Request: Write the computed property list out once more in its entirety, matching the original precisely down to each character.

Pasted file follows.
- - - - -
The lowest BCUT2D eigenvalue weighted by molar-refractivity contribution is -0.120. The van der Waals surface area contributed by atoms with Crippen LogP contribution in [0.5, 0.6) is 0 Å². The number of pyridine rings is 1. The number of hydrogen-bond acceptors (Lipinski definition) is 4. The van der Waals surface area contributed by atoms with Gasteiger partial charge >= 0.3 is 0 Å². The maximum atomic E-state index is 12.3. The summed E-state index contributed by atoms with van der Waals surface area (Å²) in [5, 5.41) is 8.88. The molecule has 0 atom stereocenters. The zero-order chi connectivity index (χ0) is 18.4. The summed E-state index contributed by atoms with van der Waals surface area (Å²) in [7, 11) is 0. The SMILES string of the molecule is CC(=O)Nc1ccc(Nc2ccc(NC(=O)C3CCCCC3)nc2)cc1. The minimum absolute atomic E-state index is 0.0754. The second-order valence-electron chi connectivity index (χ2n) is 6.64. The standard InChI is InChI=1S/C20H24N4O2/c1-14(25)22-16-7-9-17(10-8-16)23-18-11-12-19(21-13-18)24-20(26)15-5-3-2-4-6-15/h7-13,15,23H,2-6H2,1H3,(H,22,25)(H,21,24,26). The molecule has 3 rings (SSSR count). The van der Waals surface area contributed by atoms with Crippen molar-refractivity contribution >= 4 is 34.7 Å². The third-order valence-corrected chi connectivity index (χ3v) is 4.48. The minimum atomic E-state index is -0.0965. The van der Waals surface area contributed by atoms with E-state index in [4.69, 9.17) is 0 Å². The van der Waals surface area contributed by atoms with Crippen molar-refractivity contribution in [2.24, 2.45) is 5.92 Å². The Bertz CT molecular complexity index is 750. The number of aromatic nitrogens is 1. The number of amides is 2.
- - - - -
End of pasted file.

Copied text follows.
The lowest BCUT2D eigenvalue weighted by molar-refractivity contribution is -0.120. The van der Waals surface area contributed by atoms with Crippen LogP contribution in [0.5, 0.6) is 0 Å². The number of pyridine rings is 1. The number of hydrogen-bond acceptors (Lipinski definition) is 4. The van der Waals surface area contributed by atoms with Gasteiger partial charge >= 0.3 is 0 Å². The maximum atomic E-state index is 12.3. The summed E-state index contributed by atoms with van der Waals surface area (Å²) in [5, 5.41) is 8.88. The molecule has 0 atom stereocenters. The zero-order chi connectivity index (χ0) is 18.4. The summed E-state index contributed by atoms with van der Waals surface area (Å²) in [7, 11) is 0. The SMILES string of the molecule is CC(=O)Nc1ccc(Nc2ccc(NC(=O)C3CCCCC3)nc2)cc1. The minimum absolute atomic E-state index is 0.0754. The second-order valence-electron chi connectivity index (χ2n) is 6.64. The standard InChI is InChI=1S/C20H24N4O2/c1-14(25)22-16-7-9-17(10-8-16)23-18-11-12-19(21-13-18)24-20(26)15-5-3-2-4-6-15/h7-13,15,23H,2-6H2,1H3,(H,22,25)(H,21,24,26). The molecule has 3 rings (SSSR count). The van der Waals surface area contributed by atoms with Crippen molar-refractivity contribution >= 4 is 34.7 Å². The third-order valence-corrected chi connectivity index (χ3v) is 4.48. The minimum atomic E-state index is -0.0965. The van der Waals surface area contributed by atoms with E-state index in [4.69, 9.17) is 0 Å². The van der Waals surface area contributed by atoms with Crippen molar-refractivity contribution in [2.24, 2.45) is 5.92 Å². The Bertz CT molecular complexity index is 750. The number of aromatic nitrogens is 1. The number of amides is 2.